There’s nothing more annoying than a barky dog. Dogs bark for a number of different reasons, and some dogs are just more vocal than others. I feel that putting up with a little barking comes with having a dog. After all, they’re dogs, and dogs will bark from time to time – it’s one of the things they do.
There’s a big difference between some appropriate barking and incessant, non-stop yapping. The treatment depends upon the situation. Let’s go over a few of the more common triggers for barking.
Barking At You
Most of the time, the dog is barking at you for attention and they are in some way rewarding it. As with jumping, ignoring the barking in this situation is the best way to get rid of it. Acknowledging the dog (including disciplining the dog) could be seen as a reward, so withholding attention is just about the worst thing you can do from the dog’s perspective.
Ignoring the dog is much easier said than done, but if you can deal with the barking long enough for the dog to realize the barking is not working, the dog will stop. When the barking does finally come to an end, you should reward your dog (with attention, play, treat, or whatever the dog wants at that time).
Barking At Window
Dogs that are able to look out the front window of the house are much more reactive towards people walking by and coming to the house. And every single day, they are rewarded for their behavior.
Your dog is rewarded every single time someone (dog or person) walks by. Your dog thinks his reaction is what sent them on their way.
This is why treating barking at people and dogs as they walk by the house is impossible. For us to successfully work on this issue, we would need to control the person coming toward the house. The person walking by would have to stop when the dog reacts and wait while we work with the dog to get them back to a calm state of mind, and then continue on their way.
As you can see there is no realistic way to get this work. There’s just no way to control the environment, so it is impossible to treat.
The best thing to do, if possible, is to completely restrict the dog’s access to the front window. I know it sounds like a cop-out of training, but there really is no way to properly address this behavior. And dogs that react to people and dogs at the window are more likely to carry this habit outside and react on a leash, as well.
At People or at Dogs on Leash
For reactivity on a leash, we must first identify why the dog is barking. Possible causes could be anxiety, aggression, or a relationship issue. Without knowing the motivation for the barking, it will be impossible to prepare a treatment plan.
If the dog is anxious or fearful toward people, dogs, or both you must respect the dogs’ need for space and work on changing his perception. This should be done in a controlled (or as controlled as possible) environment so that you can identify the dog’s threshold of tolerance and work (using food) to change his perception of people or dogs.
One of the most common reason that dogs go nuts on a leash is a relationship issue with the owner. If the owner is not being a calm, stable leader, some dogs will assert themselves in a number of situations. This is typical of owners who are laid- back, insecure, anxious, or who just baby the dog. None of these qualities provide the dog with the stability they need and crave.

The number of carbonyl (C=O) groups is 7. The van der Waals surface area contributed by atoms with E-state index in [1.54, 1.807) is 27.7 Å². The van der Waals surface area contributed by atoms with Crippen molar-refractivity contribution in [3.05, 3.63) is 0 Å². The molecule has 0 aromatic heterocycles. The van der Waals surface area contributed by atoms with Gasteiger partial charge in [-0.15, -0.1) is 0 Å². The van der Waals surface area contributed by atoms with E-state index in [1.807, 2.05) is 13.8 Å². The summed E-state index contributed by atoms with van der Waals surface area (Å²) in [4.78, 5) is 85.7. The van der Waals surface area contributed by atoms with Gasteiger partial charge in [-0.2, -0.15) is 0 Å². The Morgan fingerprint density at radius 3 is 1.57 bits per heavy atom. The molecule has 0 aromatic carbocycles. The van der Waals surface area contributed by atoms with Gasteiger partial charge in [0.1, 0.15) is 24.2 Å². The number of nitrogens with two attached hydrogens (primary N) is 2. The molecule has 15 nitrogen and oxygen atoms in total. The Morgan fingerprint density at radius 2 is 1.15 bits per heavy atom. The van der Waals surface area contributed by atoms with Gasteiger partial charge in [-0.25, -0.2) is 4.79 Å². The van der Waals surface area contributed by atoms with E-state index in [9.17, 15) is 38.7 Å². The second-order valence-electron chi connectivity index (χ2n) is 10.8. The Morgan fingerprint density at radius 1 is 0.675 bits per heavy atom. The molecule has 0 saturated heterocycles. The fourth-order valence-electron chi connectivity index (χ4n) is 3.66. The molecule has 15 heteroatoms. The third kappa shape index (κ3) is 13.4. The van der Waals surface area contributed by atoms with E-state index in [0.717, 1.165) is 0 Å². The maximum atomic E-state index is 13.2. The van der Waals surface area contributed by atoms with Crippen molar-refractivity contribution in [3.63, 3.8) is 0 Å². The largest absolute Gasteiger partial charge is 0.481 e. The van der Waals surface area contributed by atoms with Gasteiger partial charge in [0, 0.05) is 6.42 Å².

If some dogs sense a lack of leadership from their humans, they will assume the leadership position and take it upon themselves to determine the rules. In these cases, there is typically some problems in other areas as well, where the dog is taking the initiative.
The easiest way to spot this is observing that the dog doesn’t bark on a leash with all family members. If anxiety was the issue, he would bark no matter which family member was holding the leash. If this is the case, some people are not doing their job of providing necessary leadership, and by asking lots of questions, you can usually determine who, and why.
You should look as to how you’re interacting with your dog in every aspect of your life and change what you do to communicate leadership more effectively. Make sure you are in control of all resources (for example, no free-feeding or running out the door without permission) and that you are taking advantage of daily opportunities to show your dog that they have a solid human leader.
While You’re Away (a.k.a. separation anxiety)
If you’re dog is barking himself horse when you leave, there’s a good chance he’s got separation anxiety. The treatment for separation anxiety is a kind of entailed so I’m not going to be able to cover that here. I did a whole podcast on helping dogs with separation anxiety. Check it out if you want detailed info on how to treat it.
The big thing to remember with barking is you need at address the reason for the barking instead of just trying to get rid of the symptoms. Tools like a bark collar that spays the dog in the face with citronella or gives them a shock, will only inhibit the barking (and possibly cause anxieties and may even make the barking worse) – not treat the cause.
Take the time to figure out why your dog is barking and work with him to remedy the root of the problem. If you do that you’ll get a better dog and have a better relationship with him.